A question we get asked quite regularly at RunUltra is “what’s a good race to start with” and after our recent article Can you run an Ultra we were asked by several people to follow it up with advice on ultras to begin with.
This is an area we have always been reluctant to voice an opinion on. Ultra races, particularly those on the trail, are subjective and it’s very hard to suggest race A is easier than race B because it all depends on the runners’ experience.
Specificity is a word often used for training and it also applies to races. If you live in the Lake District, you are likely to feel more comfortable over similar terrain, not just because your legs are used to hills but because your body is conditioned to the types of trails that are in the Lake District.
By the same reasoning, you can’t say a runner used to running in the Lake District will find a flat 12 hour track race easy. They may struggle to pace themselves, or deal with the monotony of going round the track when they’re used to going up and down hills.
Thanks to Matthew Hearne, race director of the Stour Valley Path 100km and 50km races, we do now have some data which can shed some light on this question. An analyst by profession, Matthew decided to do some research and what he shared with us is fascinating.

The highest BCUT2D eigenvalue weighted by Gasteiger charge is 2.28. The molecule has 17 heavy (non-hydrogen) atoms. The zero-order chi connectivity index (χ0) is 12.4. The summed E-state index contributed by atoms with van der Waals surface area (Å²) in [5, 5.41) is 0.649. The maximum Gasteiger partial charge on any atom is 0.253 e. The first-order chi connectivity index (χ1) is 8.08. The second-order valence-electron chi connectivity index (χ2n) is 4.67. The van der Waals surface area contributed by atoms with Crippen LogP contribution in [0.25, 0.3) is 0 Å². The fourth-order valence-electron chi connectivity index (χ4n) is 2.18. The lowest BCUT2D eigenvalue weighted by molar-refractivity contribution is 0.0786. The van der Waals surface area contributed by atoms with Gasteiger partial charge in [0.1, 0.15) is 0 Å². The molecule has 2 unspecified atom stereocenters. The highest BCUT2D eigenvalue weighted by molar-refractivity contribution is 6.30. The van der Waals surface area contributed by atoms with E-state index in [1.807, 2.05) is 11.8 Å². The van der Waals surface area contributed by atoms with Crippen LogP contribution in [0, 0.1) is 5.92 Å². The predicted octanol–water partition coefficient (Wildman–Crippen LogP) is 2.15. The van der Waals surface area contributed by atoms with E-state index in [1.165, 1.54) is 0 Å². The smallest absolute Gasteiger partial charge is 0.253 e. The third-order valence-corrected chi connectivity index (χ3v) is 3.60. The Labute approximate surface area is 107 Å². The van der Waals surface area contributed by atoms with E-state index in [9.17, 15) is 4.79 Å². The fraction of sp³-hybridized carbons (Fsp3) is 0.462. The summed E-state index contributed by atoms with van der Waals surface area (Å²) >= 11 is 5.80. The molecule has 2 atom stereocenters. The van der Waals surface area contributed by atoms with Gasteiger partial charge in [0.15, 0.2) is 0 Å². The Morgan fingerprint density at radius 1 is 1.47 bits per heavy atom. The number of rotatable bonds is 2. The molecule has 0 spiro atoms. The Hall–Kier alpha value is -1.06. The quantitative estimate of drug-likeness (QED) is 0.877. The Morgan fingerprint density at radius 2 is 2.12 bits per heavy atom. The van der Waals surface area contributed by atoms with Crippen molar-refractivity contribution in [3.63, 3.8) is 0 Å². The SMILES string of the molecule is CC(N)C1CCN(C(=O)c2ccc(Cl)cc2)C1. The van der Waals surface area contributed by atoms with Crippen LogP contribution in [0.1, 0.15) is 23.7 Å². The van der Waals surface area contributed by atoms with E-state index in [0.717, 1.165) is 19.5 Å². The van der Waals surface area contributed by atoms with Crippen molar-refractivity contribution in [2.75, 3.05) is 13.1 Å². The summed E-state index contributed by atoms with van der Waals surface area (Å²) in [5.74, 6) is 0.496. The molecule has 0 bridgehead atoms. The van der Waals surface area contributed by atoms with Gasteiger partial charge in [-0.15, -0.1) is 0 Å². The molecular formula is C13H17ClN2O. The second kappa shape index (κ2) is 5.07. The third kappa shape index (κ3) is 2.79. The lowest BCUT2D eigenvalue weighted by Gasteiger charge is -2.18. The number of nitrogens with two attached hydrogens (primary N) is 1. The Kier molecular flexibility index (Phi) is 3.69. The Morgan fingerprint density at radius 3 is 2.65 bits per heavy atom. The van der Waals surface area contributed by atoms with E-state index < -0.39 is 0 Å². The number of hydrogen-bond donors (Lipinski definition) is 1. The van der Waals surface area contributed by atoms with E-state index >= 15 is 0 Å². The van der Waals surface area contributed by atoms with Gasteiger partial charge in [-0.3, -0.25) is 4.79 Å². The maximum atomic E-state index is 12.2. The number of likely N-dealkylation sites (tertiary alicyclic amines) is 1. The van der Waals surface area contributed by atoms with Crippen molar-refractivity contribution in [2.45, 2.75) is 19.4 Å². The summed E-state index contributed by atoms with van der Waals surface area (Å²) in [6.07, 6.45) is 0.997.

All data has been compiled from the ITRA, DUV and RunRepeat. We then added to that our own data from RunUltra archives.
The ITRA categorises races by “effort points”. These are given per kilometre in distance and per +100 metres of ascent and any race that offers 2 ITRA points typically has 45-75 “effort points”. The UK currently holds 51 races that have 2 ITRA points – ranking 5th overall out of 27 European countries.
All races on RunUltra offer a rating system starting at beginner, intermediate, advanced, expert all the way up to brutal. However, this again is subjective to whomever labelled it as such (either the race organiser or one of the RunUltra team) and it is for this very reason we encourage as many runners as possible to leave their reviews. Reading about the experiences of others really helps runners to make an informed choice over a race.